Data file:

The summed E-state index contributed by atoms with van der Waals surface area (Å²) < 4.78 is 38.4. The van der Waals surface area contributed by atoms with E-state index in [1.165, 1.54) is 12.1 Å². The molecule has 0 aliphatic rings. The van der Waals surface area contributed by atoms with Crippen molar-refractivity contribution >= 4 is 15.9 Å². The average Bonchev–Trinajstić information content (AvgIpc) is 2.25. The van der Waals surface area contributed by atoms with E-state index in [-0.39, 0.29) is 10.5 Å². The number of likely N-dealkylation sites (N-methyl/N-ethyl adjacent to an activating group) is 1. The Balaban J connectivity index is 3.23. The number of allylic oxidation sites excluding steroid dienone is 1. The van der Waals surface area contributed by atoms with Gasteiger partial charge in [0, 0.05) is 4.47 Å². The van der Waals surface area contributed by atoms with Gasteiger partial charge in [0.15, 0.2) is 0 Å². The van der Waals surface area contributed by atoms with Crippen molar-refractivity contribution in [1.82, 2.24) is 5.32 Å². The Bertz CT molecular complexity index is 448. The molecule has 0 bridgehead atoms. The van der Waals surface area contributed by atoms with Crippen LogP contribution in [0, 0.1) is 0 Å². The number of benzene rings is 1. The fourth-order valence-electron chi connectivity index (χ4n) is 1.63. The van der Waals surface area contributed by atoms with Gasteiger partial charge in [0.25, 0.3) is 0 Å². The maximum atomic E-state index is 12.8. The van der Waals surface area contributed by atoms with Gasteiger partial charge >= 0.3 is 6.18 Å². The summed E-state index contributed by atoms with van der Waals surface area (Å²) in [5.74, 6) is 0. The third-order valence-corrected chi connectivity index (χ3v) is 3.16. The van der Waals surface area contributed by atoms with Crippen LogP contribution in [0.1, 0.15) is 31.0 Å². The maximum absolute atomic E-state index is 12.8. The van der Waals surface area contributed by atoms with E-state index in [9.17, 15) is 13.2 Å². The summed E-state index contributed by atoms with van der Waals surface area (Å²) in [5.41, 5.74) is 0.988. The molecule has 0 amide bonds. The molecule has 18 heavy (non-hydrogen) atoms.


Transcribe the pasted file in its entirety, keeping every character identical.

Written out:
The summed E-state index contributed by atoms with van der Waals surface area (Å²) < 4.78 is 38.4. The van der Waals surface area contributed by atoms with E-state index in [1.165, 1.54) is 12.1 Å². The molecule has 0 aliphatic rings. The van der Waals surface area contributed by atoms with Crippen molar-refractivity contribution >= 4 is 15.9 Å². The average Bonchev–Trinajstić information content (AvgIpc) is 2.25. The van der Waals surface area contributed by atoms with E-state index in [-0.39, 0.29) is 10.5 Å². The number of likely N-dealkylation sites (N-methyl/N-ethyl adjacent to an activating group) is 1. The Balaban J connectivity index is 3.23. The number of allylic oxidation sites excluding steroid dienone is 1. The van der Waals surface area contributed by atoms with Gasteiger partial charge in [0, 0.05) is 4.47 Å². The van der Waals surface area contributed by atoms with Gasteiger partial charge in [0.15, 0.2) is 0 Å². The van der Waals surface area contributed by atoms with Crippen molar-refractivity contribution in [1.82, 2.24) is 5.32 Å². The Bertz CT molecular complexity index is 448. The molecule has 0 bridgehead atoms. The van der Waals surface area contributed by atoms with Crippen LogP contribution in [0, 0.1) is 0 Å². The number of benzene rings is 1. The fourth-order valence-electron chi connectivity index (χ4n) is 1.63. The van der Waals surface area contributed by atoms with Gasteiger partial charge in [0.25, 0.3) is 0 Å². The maximum atomic E-state index is 12.8. The van der Waals surface area contributed by atoms with Gasteiger partial charge >= 0.3 is 6.18 Å². The summed E-state index contributed by atoms with van der Waals surface area (Å²) in [5.74, 6) is 0. The third-order valence-corrected chi connectivity index (χ3v) is 3.16. The van der Waals surface area contributed by atoms with Crippen LogP contribution in [0.1, 0.15) is 31.0 Å². The maximum absolute atomic E-state index is 12.8. The van der Waals surface area contributed by atoms with E-state index in [9.17, 15) is 13.2 Å². The summed E-state index contributed by atoms with van der Waals surface area (Å²) in [5.41, 5.74) is 0.988. The molecule has 0 amide bonds. The molecule has 18 heavy (non-hydrogen) atoms.